On the show floor of the new MODEX trade show, held earlier this month in Atlanta’s sprawling World Congress Center, vendors were introducing the latest and greatest tools and solutions aimed at speeding the flow of goods into, out of and throughout warehouses and distribution centers. Time is money, and the quicker you can move stuff through the supply chain, the more money you'll make. Right?
Maybe not, or at least not all the time. Elsewhere in the convention center, illustrating if nothing else the schizophrenic nature of the supply chain in 2012, logistics strategists offered suggestions on how companies could best cope with the relatively recent phenomenon known as slow steaming. Cargo ship operators have found that by deliberately reducing their speed, they can reap significant savings on fuel. This, despite the fact that slow steaming effectively lengthens trans-ocean delivery times by days, or even by more than a week in some cases, such as from China to the U.S. East Coast. The slower the ships go, the better the bottom line of the container lines.
MODEX keynote speaker Alberto Aleman Zubieta, CEO of the Panama Canal Authority, spoke with pride about the expansion of the canal, which began in 2007 and is scheduled to be completed in 2014. Similarly, a century ago, the original canal took ten years to build (1904-1914), using the equipment and technology of the day. However, he added with a tone of dismay, he’s observed economic development adminstrators at unnamed U.S. ports take at least a decade or more just on feasibility studies at their sites, with not a single shovelful of dirt being moved in that time. Noting the opportunities for growth when the new Panama Canal is open for business, Aleman said pointedly, “If U.S. ports take 10 years to study and then expand their operations to take advantage of the increase in business from the Canal, it will be too late.” Paralysis by analysis, indeed.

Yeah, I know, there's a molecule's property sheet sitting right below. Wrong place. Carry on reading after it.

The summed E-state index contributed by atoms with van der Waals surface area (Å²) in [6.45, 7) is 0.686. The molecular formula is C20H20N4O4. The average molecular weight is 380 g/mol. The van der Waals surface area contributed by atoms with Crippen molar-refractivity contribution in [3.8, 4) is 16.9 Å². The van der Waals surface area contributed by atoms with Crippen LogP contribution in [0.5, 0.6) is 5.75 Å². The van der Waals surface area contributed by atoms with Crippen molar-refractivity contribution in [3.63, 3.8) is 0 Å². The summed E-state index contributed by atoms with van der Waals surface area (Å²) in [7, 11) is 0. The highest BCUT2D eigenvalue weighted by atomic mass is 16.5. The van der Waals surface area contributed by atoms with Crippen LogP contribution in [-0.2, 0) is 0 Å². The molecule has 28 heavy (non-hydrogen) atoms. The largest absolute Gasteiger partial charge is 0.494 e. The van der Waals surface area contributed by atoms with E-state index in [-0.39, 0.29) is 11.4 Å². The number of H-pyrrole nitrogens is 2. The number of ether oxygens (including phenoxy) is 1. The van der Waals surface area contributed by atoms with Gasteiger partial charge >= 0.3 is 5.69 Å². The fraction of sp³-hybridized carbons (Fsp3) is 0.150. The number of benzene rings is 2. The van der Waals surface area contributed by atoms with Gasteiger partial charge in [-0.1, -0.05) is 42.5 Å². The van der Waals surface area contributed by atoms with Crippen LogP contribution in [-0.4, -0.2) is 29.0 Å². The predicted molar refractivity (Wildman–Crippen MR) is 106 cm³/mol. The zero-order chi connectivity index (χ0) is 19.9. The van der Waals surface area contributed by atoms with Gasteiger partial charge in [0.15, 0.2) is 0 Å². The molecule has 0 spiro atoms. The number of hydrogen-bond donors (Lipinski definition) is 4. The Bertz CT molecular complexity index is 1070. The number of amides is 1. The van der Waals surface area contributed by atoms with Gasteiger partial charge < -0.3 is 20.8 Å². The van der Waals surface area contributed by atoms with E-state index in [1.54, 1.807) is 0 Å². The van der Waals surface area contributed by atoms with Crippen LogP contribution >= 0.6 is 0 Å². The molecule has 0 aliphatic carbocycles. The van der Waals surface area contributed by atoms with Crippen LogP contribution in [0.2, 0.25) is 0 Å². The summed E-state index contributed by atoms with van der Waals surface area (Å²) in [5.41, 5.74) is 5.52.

Citing statistics compiled by the National Retail Federation, Curtis Spencer, president of supply chain consulting firm IMS Worldwide and keynote speaker at the collocated Georgia Logistics Summit, noted that retail growth in 2012 is predicted to be 3.4%, down sharply from 4.7% growth in 2011. However, while retail sales overall are slowing, the percentage of sales that will be coming from e-retail is on a soaring growth rate. By 2025, an estimated 30% of all retail sales will be from e-retailers.
Spencer sees e-retail splintering into three different forms:
➤ Traditional e-commerce, where the medium of
transaction is typically a laptop or desktop computer.
➤ M-commerce, for mobile, where transactions are carried
out via cellphones, tablets, or e-readers.
➤ S-commerce, for social as in social networks (Facebook, Twitter, Groupon, etc.).
In a panel discussion of retail industry supply chain practitioners, Bill Connell of department store chain Macy’s observed that the macys.com and bloomingdales.com websites are the fastest part of their business. One of their newest initiatives is known as OmniChannel, which takes as its mission the idea that any Macy’s customer should be able to buy any Macy’s product through any channel.
And yet, Devon Rifkin, CEO of e-retailer Hangers.com, pointed out that it is very tough for an online vendor to make money, since consumers are demanding a wider variety of products, delivered at quicker speeds, at lower prices and a preferred shipping cost of zero. As fast as some U.S. companies are opting to nearshore their sourcing closer to home, just as quickly are other companies moving their operations overseas, to China, Southeast Asia, Central America and other low-cost centers, in an ever-elusive chase for profitability as margins get squeezed ever tighter.
Maybe, then, it’s not really all about speed at all. Maybe the real lesson of MODEX 2012, in fact the real lesson of the supply chain itself, is that it’s all about making the right choices—for your company, for your industry, for your supply chain partners. It’s not about moving fast or moving slow—it’s about moving smart.